Trees along the highway burst into flaming color as if brilliant hues could warm the autumn-chilled nights. Oil stained asphalt slices forests and hills in half so people can race through time with alarming blindness.
I’m on the road again and I’m afraid that the scenery will stretch unchanging into the state of monotony. I want little more than to take an exit and meander through pastoral towns on my journey. Commitments make my desire an impossible daydream.
Heavy clouds and boarded up buildings contribute to my sense of gloom. Front seat conversation filters back between headrests, not to engage or entertain me, but because it’s energy is too great to be constrained to the front half of the car. I examine my fingernails, plum polish a week past needing a manicure. A couple of small freckles have spread and I am reminded of older hands, not mine but what mine will become. A woman can snip, tuck, dye, stretch, plump and disguise most indications of passing years but her hands will always broadcast the truth.
I check my surroundings as Pleasant Valley Sunday plays on the radio. The trees in this area are either yellow or bare and I miss the red. So many trees have shed their leaves that the forest looks like a bramble. Monotony will set in soon. I am ready to be home.
in a subtle bloom
redolent of sylvan wine
while still waters
sip orange-laced cognac
with the setting sun
and share a repeated sky
with all who care to see
as champagne curtains
prepare the hour
for the arrival
of a stately moon.
Matthew Cornell’s painting, “Sundown at the Club” inspired this poem. Many thanks to this very talented artist for such incredible inspiration. This poem was written as part of the Winter Park Paint Out International Poetry Competition.
My first cup of coffee cools quickly in the pre-dawn air. Winter has finally retreated to the point that the three season patio offers comfort with the aid of a blanket. I’m grateful for the dark. Sunlight points to chores that need my attention. I’d rather be blind to them this early in the day.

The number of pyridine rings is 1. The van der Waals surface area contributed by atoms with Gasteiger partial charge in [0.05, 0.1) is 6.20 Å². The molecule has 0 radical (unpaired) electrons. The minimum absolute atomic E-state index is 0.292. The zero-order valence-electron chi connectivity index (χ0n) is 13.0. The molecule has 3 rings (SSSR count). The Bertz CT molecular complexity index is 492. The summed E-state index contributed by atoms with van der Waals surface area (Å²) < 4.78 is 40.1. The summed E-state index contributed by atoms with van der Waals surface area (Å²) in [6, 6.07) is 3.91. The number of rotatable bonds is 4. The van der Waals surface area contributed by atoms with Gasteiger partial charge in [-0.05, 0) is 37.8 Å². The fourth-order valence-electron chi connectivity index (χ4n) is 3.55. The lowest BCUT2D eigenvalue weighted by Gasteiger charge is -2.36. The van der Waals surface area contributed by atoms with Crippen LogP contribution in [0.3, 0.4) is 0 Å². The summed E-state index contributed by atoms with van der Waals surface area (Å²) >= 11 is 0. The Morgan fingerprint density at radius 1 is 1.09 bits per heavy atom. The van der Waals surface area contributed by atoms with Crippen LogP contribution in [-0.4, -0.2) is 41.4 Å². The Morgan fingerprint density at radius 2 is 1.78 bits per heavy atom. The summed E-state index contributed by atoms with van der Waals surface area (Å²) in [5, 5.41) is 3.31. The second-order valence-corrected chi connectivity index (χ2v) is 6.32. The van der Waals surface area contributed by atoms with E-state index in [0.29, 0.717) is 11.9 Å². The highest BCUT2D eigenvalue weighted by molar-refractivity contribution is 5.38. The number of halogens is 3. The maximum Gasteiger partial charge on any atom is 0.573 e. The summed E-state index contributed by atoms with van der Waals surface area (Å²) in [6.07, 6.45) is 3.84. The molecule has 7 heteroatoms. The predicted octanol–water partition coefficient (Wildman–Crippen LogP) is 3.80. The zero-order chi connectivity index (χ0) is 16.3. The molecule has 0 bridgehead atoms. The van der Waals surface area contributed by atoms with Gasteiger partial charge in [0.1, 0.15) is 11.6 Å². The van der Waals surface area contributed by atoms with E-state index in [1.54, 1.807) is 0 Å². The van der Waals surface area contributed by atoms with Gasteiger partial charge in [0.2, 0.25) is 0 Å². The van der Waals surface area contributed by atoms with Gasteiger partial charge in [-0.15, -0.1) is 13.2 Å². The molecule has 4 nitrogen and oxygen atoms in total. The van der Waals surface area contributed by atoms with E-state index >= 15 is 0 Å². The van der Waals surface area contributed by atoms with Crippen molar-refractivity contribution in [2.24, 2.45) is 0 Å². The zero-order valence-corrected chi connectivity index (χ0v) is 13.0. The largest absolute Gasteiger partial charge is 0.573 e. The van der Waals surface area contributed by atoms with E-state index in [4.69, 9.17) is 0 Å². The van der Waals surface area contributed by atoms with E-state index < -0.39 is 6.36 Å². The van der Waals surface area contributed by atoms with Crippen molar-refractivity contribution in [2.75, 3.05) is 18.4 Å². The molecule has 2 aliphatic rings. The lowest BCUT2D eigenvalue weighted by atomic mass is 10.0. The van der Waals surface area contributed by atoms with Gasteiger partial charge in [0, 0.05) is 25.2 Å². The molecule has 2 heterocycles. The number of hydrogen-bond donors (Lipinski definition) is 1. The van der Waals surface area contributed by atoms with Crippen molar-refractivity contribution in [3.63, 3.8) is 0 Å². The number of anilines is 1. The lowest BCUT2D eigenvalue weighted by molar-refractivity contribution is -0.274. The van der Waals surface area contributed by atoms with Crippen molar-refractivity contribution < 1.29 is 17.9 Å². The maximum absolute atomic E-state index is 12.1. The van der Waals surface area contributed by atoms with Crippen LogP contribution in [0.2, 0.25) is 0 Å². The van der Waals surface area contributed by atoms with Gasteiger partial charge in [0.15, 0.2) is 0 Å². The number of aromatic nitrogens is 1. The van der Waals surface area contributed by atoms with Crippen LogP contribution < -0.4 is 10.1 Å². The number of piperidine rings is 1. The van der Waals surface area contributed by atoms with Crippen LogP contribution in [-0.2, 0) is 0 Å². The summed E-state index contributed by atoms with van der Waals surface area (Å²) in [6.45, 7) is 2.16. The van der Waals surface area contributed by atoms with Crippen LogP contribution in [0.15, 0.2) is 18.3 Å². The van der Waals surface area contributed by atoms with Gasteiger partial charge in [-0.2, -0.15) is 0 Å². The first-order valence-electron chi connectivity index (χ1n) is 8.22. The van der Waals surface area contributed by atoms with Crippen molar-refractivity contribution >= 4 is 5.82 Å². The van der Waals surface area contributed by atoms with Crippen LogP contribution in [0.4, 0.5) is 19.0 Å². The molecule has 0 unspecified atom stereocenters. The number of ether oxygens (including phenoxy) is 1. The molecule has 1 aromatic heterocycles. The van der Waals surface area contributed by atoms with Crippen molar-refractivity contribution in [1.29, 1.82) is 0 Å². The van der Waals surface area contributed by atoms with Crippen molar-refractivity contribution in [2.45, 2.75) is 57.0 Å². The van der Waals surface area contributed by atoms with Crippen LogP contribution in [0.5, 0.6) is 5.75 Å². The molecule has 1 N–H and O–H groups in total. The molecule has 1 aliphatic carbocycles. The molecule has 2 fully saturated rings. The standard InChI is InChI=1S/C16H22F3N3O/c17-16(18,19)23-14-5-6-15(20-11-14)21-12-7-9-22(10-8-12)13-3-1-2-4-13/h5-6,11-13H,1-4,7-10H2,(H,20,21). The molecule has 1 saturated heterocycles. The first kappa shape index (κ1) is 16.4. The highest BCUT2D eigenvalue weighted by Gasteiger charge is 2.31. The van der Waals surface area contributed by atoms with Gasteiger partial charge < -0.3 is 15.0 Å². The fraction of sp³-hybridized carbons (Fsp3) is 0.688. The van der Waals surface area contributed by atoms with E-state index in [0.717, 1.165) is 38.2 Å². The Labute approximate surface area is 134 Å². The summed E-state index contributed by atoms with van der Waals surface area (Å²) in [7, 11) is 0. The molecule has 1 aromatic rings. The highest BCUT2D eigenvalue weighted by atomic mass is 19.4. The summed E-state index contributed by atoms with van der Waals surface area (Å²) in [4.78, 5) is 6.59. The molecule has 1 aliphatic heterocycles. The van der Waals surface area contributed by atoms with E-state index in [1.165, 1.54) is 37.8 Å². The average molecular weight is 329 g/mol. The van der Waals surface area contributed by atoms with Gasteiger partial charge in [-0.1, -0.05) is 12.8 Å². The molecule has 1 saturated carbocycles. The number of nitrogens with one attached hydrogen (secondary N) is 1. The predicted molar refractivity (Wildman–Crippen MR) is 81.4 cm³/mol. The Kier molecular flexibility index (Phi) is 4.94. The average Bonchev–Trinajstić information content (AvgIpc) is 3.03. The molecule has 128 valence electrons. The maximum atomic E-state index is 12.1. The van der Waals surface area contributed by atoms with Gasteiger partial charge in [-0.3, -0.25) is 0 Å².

Orion sits low on the northwestern horizon as if the huntsman, having endured another night in celestial exile, is eager to stretch out on the distant hill and rest.
With the exception of the intricate sky above, this hour is devoid of detail. The hedgerow is a single black mass that looms as a warning. Trees have yet to grow their modest covering of spring greenery and stand in stark silhouette to the featureless landscape around them. The wind has quieted after days of protest.
This morning is a blank canvas.
Steam rises from my fresh coffee in an attempt to become the only cloud in the sky. My fingers trace the pattern on the mug, stirring memories of the person who gifted it to me many years ago. My smile sips the earthy liquid as my thoughts flit elsewhere.
An interruption in the leaves nearby prompts me to curl my feet under me in an involuntary protective move. My dog continues to snore from his patio bed, escaping both alarm and curiosity. I’m grateful because I’m confident that barking would have shattered this moment and forced me into my day.
Yet, without the barking or the sense of sight, my to-do list begins to form in my thoughts. I must be waking. I have time to enjoy another cup of coffee as I sketch out the day before me.